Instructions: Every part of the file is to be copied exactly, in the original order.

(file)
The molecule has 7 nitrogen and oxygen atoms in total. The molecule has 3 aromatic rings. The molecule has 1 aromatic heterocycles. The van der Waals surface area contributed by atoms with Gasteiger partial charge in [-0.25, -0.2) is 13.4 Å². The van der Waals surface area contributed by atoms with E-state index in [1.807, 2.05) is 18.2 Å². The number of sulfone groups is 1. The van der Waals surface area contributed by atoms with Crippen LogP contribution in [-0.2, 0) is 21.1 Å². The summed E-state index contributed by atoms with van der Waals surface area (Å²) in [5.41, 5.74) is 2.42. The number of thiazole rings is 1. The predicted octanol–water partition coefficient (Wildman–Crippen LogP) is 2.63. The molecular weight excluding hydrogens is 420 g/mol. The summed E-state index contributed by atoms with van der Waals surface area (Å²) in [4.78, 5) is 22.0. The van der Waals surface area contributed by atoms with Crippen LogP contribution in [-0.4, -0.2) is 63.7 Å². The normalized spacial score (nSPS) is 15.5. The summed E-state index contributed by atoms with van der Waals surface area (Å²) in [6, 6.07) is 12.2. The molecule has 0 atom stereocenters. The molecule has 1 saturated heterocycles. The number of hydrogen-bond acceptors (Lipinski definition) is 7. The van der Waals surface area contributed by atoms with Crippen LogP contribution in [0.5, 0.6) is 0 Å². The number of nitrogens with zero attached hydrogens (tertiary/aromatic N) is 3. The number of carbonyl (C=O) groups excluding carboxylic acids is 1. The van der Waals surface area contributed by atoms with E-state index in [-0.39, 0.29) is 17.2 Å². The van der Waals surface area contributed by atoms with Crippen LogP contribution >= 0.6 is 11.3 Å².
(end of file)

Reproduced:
The molecule has 7 nitrogen and oxygen atoms in total. The molecule has 3 aromatic rings. The molecule has 1 aromatic heterocycles. The van der Waals surface area contributed by atoms with Gasteiger partial charge in [-0.25, -0.2) is 13.4 Å². The van der Waals surface area contributed by atoms with E-state index in [1.807, 2.05) is 18.2 Å². The number of sulfone groups is 1. The van der Waals surface area contributed by atoms with Crippen LogP contribution in [-0.2, 0) is 21.1 Å². The summed E-state index contributed by atoms with van der Waals surface area (Å²) in [5.41, 5.74) is 2.42. The number of thiazole rings is 1. The predicted octanol–water partition coefficient (Wildman–Crippen LogP) is 2.63. The molecular weight excluding hydrogens is 420 g/mol. The summed E-state index contributed by atoms with van der Waals surface area (Å²) in [4.78, 5) is 22.0. The van der Waals surface area contributed by atoms with Crippen LogP contribution in [-0.4, -0.2) is 63.7 Å². The normalized spacial score (nSPS) is 15.5. The summed E-state index contributed by atoms with van der Waals surface area (Å²) in [6, 6.07) is 12.2. The molecule has 0 atom stereocenters. The molecule has 1 saturated heterocycles. The number of hydrogen-bond acceptors (Lipinski definition) is 7. The van der Waals surface area contributed by atoms with Crippen LogP contribution in [0.5, 0.6) is 0 Å². The number of nitrogens with zero attached hydrogens (tertiary/aromatic N) is 3. The number of carbonyl (C=O) groups excluding carboxylic acids is 1. The van der Waals surface area contributed by atoms with E-state index in [-0.39, 0.29) is 17.2 Å². The van der Waals surface area contributed by atoms with Crippen LogP contribution >= 0.6 is 11.3 Å².